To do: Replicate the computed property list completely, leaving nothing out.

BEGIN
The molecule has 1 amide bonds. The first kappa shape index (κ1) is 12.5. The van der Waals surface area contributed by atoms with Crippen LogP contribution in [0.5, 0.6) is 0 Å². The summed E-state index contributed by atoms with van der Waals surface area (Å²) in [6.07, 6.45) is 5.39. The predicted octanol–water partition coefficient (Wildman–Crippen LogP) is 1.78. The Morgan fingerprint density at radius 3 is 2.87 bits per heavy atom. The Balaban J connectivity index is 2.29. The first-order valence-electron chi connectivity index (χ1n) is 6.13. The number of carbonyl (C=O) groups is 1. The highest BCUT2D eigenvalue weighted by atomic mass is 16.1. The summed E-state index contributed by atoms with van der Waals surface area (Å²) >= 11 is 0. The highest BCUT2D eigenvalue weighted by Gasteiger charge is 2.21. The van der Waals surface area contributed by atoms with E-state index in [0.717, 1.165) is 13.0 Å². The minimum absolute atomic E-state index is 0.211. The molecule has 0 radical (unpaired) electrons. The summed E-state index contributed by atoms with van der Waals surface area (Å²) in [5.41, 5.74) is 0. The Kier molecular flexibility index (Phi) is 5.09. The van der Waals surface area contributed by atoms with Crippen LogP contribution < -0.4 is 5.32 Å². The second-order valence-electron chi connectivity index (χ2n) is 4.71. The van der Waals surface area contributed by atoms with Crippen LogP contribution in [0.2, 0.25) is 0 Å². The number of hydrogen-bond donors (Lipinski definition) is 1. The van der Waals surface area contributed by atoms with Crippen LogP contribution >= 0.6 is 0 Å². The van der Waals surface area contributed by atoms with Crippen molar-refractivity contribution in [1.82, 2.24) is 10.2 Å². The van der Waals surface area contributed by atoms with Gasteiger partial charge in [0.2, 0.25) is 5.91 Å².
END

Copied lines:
The molecule has 1 amide bonds. The first kappa shape index (κ1) is 12.5. The van der Waals surface area contributed by atoms with Crippen LogP contribution in [0.5, 0.6) is 0 Å². The summed E-state index contributed by atoms with van der Waals surface area (Å²) in [6.07, 6.45) is 5.39. The predicted octanol–water partition coefficient (Wildman–Crippen LogP) is 1.78. The Morgan fingerprint density at radius 3 is 2.87 bits per heavy atom. The Balaban J connectivity index is 2.29. The first-order valence-electron chi connectivity index (χ1n) is 6.13. The number of carbonyl (C=O) groups is 1. The highest BCUT2D eigenvalue weighted by atomic mass is 16.1. The summed E-state index contributed by atoms with van der Waals surface area (Å²) >= 11 is 0. The highest BCUT2D eigenvalue weighted by Gasteiger charge is 2.21. The van der Waals surface area contributed by atoms with E-state index in [0.717, 1.165) is 13.0 Å². The minimum absolute atomic E-state index is 0.211. The molecule has 0 radical (unpaired) electrons. The summed E-state index contributed by atoms with van der Waals surface area (Å²) in [5.41, 5.74) is 0. The Kier molecular flexibility index (Phi) is 5.09. The van der Waals surface area contributed by atoms with Crippen LogP contribution < -0.4 is 5.32 Å². The second-order valence-electron chi connectivity index (χ2n) is 4.71. The van der Waals surface area contributed by atoms with Crippen LogP contribution in [0.2, 0.25) is 0 Å². The number of hydrogen-bond donors (Lipinski definition) is 1. The van der Waals surface area contributed by atoms with Crippen LogP contribution >= 0.6 is 0 Å². The van der Waals surface area contributed by atoms with Crippen molar-refractivity contribution in [1.82, 2.24) is 10.2 Å². The van der Waals surface area contributed by atoms with Gasteiger partial charge in [0.2, 0.25) is 5.91 Å².